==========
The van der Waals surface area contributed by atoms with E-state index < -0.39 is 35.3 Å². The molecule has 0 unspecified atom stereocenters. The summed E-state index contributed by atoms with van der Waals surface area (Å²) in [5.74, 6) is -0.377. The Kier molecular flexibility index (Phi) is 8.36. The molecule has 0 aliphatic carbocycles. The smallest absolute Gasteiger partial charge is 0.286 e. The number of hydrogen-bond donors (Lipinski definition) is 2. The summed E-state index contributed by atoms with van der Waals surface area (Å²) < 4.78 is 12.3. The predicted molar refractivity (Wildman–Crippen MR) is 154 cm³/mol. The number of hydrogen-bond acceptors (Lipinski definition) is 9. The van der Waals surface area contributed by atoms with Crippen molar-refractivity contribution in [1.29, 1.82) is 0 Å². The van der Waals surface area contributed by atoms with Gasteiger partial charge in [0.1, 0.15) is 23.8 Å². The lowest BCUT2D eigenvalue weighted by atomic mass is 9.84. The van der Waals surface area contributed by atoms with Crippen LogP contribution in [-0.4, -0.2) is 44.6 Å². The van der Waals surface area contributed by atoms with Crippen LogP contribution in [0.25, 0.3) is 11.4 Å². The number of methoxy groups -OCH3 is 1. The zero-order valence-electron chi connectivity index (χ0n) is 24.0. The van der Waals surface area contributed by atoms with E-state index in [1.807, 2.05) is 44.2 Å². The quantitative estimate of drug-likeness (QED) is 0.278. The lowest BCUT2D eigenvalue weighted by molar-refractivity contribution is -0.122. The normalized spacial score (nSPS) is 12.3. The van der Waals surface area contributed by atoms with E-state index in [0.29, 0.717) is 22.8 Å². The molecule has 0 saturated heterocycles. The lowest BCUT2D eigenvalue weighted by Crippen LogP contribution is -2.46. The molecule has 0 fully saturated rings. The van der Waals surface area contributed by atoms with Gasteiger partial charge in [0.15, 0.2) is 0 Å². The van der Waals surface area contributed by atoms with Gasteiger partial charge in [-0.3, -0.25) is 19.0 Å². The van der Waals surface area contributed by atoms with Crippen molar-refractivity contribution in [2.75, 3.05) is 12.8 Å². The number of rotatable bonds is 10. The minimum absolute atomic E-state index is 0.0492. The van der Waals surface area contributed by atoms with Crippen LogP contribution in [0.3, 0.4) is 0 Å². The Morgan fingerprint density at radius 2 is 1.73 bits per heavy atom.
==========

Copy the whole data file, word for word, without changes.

The van der Waals surface area contributed by atoms with E-state index < -0.39 is 35.3 Å². The molecule has 0 unspecified atom stereocenters. The summed E-state index contributed by atoms with van der Waals surface area (Å²) in [5.74, 6) is -0.377. The Kier molecular flexibility index (Phi) is 8.36. The molecule has 0 aliphatic carbocycles. The smallest absolute Gasteiger partial charge is 0.286 e. The number of hydrogen-bond donors (Lipinski definition) is 2. The summed E-state index contributed by atoms with van der Waals surface area (Å²) < 4.78 is 12.3. The predicted molar refractivity (Wildman–Crippen MR) is 154 cm³/mol. The number of hydrogen-bond acceptors (Lipinski definition) is 9. The van der Waals surface area contributed by atoms with Crippen molar-refractivity contribution in [1.29, 1.82) is 0 Å². The van der Waals surface area contributed by atoms with Gasteiger partial charge in [0.1, 0.15) is 23.8 Å². The lowest BCUT2D eigenvalue weighted by atomic mass is 9.84. The van der Waals surface area contributed by atoms with Crippen LogP contribution in [-0.4, -0.2) is 44.6 Å². The van der Waals surface area contributed by atoms with Crippen LogP contribution in [0.25, 0.3) is 11.4 Å². The number of methoxy groups -OCH3 is 1. The zero-order valence-electron chi connectivity index (χ0n) is 24.0. The van der Waals surface area contributed by atoms with E-state index in [1.807, 2.05) is 44.2 Å². The quantitative estimate of drug-likeness (QED) is 0.278. The lowest BCUT2D eigenvalue weighted by molar-refractivity contribution is -0.122. The normalized spacial score (nSPS) is 12.3. The van der Waals surface area contributed by atoms with E-state index in [0.29, 0.717) is 22.8 Å². The molecule has 0 saturated heterocycles. The lowest BCUT2D eigenvalue weighted by Crippen LogP contribution is -2.46. The molecule has 0 fully saturated rings. The van der Waals surface area contributed by atoms with Gasteiger partial charge in [0.15, 0.2) is 0 Å². The van der Waals surface area contributed by atoms with Gasteiger partial charge in [-0.3, -0.25) is 19.0 Å². The van der Waals surface area contributed by atoms with Crippen molar-refractivity contribution in [2.75, 3.05) is 12.8 Å². The number of rotatable bonds is 10. The minimum absolute atomic E-state index is 0.0492. The van der Waals surface area contributed by atoms with Crippen LogP contribution in [0.3, 0.4) is 0 Å². The Morgan fingerprint density at radius 2 is 1.73 bits per heavy atom.